He wanted something better from life

Jo'Markius Fuller

Age 18

Pittsburgh, Pennsylvania

Never to wear grandma’s scarves again

Keimarre Galvin

Age 18

North Las Vegas, Nevada

A good brother, a loving son

Israel Gamez

Age 18

Woodbridge, Virginia

Father, driven by love of family

Pedro Garcia Jr.

Age 17

Macon, Georgia

A musician. A brother. A friend.

Akim Glover

Age 18

Bronx, New York

Best older brother he could be

Roberto Gomez

Age 16

Nampa, Idaho

He just settled down with family

Carlos Guy

Age 17

Memphis, Tennessee

His devoted mother still misses him

Curtis Hairston Jr.

Age 18

Decatur, Illinois

A little brother immortalized in ink

Eric Harris Jr.

Age 18

Shreveport, Louisiana

He was riding his bike home

Lamir Harrison

Age 17

Philadelphia, Pennsylvania

His niece now bears his name

Alphonso Hornsby

Age 15

Augusta, Georgia

Young comedian with a good heart

Traviontie Johnson

Age 18

Oklahoma City, Oklahoma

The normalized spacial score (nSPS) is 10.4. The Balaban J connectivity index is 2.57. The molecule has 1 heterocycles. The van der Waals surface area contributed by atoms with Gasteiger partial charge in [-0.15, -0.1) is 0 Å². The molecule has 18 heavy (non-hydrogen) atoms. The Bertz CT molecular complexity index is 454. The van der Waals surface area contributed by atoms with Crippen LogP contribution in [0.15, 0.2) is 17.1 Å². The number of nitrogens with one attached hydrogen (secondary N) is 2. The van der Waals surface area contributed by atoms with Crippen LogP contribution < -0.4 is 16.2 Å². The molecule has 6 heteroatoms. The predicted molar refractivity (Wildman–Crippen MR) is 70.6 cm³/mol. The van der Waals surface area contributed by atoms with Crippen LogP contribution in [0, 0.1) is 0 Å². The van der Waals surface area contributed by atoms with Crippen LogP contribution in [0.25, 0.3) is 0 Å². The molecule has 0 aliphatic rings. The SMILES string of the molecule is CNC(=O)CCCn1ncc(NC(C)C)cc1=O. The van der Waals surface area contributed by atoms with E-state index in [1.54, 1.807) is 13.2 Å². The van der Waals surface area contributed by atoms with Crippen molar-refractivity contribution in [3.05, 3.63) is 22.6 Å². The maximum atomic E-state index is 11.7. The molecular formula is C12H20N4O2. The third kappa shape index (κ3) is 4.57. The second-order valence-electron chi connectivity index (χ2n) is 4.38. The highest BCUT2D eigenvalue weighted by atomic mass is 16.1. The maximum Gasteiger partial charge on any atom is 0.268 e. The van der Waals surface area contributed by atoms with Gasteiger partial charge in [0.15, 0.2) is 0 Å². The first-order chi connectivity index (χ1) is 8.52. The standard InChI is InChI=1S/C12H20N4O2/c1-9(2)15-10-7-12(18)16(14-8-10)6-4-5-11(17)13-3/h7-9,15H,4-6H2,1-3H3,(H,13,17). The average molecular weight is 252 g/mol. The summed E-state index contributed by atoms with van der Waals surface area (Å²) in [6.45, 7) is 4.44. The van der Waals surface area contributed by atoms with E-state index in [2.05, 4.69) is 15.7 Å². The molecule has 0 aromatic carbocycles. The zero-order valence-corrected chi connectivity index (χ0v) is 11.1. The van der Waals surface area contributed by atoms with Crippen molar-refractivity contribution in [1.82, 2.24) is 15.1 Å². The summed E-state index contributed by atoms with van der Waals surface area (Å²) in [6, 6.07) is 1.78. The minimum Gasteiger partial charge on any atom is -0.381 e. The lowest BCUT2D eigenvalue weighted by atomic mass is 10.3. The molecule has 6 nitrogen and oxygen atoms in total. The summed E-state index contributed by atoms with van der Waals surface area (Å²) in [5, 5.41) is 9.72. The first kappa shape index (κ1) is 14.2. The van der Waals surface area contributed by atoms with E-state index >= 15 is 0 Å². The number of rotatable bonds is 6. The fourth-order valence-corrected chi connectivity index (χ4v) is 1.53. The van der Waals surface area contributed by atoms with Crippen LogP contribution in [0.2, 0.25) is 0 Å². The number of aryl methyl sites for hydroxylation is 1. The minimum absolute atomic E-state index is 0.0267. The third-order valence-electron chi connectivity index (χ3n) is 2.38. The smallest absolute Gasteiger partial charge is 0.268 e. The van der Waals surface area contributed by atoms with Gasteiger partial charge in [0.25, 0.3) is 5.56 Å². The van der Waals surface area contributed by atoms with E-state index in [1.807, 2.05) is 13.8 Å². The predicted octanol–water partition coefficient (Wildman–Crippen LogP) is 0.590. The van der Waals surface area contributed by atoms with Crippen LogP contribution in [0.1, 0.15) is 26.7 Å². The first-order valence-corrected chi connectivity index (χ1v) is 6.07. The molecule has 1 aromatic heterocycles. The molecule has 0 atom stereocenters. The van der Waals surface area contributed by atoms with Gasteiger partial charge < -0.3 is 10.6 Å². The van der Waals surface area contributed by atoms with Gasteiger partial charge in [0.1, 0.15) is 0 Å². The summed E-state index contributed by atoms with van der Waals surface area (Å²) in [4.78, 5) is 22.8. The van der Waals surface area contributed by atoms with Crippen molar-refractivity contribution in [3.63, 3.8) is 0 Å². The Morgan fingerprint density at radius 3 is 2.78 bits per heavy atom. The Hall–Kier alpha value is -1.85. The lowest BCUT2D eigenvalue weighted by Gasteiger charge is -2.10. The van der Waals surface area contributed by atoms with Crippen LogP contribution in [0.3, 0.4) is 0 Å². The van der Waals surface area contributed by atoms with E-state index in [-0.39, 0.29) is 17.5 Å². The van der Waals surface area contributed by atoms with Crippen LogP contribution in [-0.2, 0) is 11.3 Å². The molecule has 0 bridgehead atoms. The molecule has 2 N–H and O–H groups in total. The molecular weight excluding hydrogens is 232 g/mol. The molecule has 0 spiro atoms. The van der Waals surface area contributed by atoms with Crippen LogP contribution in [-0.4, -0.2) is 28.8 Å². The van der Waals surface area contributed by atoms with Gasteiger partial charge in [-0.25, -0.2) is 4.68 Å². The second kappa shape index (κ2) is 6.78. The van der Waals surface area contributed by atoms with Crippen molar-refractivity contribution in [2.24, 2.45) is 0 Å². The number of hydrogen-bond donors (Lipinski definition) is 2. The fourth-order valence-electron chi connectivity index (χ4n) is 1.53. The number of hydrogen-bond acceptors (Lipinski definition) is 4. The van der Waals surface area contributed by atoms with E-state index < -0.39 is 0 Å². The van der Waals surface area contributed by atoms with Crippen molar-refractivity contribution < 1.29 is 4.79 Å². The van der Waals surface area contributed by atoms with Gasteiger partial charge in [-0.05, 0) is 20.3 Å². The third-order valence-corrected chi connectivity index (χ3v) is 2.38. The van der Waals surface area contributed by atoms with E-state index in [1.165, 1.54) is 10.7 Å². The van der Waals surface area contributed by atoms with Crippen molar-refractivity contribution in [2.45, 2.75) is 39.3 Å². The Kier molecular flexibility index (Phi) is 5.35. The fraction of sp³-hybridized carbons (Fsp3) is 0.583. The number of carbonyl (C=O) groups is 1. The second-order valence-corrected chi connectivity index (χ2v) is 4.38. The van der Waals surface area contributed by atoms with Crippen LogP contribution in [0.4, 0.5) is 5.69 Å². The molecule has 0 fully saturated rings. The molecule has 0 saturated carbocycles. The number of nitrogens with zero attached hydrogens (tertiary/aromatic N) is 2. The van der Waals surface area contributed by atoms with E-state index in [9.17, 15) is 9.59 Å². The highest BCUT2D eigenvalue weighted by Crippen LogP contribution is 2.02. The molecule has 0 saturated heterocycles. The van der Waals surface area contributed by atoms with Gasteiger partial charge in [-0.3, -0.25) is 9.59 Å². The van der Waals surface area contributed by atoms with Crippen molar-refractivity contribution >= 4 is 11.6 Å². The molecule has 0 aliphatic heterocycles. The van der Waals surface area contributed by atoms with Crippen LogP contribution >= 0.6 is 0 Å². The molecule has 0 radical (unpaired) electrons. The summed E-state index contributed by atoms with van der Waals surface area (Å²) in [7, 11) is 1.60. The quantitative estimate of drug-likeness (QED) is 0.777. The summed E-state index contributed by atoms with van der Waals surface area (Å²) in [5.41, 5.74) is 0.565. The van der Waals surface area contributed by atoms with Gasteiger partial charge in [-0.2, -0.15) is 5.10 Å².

He always put his family first

Kobe Johnson

Age 18

Baton Rouge, Louisiana

He always put his family first

Christopher Johnson

Age 18

Wilmington, California

Making others better versions of themselves

Monterio Joiner

Age 18

Whitehaven, Tennessee

Momma’s boy, music lover, tough reputation

Ra’Quan Jones

Age 18

Wellston, Missouri

Didn’t get to see his GED

Titus Kelly Jr.

Age 18

Moss Point, Mississippi

He loved sports, family, and church

Noel Lazo

Age 17

Houston, Texas

A smile framed by dimpled cheeks

Brice Lewis

Age 18

Baton Rouge, Louisiana

He juggled work, school, and football

Jesus Lopez

Age 16

Chicago, Illinois

A good friend, a good soul

Kayleen Lor

Age 5

Stockton, California

She just wanted to help people

Amir Lynn

Age 18

Mims, Florida

“We only apart to meet again”

Adrian Maldonado

Age 17

Dallas, Texas

Always the “son of my life”

Dwight Manning

Age 18

Dallas, Texas

A child left without a father

Beverly McBride

Age 17

LaRue, Texas

Purple hair, just like her dad

Tahaji McGill

Age 17

Danville, Illinois

Loved basketball “like he loved life”

Kyle McGowan

Age 17

Chicago, Illinois

Without him, loved ones aren’t whole

Alejandro Mendez

Age 18

Montclair, California

A dedicated student, skateboarder, and friend

Deshawn Minor

Age 18

Jacksonville, Florida

He would never meet his daughter

Abaas Mohamed

Age 17

Stone Mountain, Georgia

On his way to Georgia State

Jabari Montplaisir

Age 17

Newark, New Jersey

Son. Brother. Best friend. Now gone.

Michael Moore

Age 17

Greenville, Mississippi

A jokester who loved his friends

Corey Moseley Jr.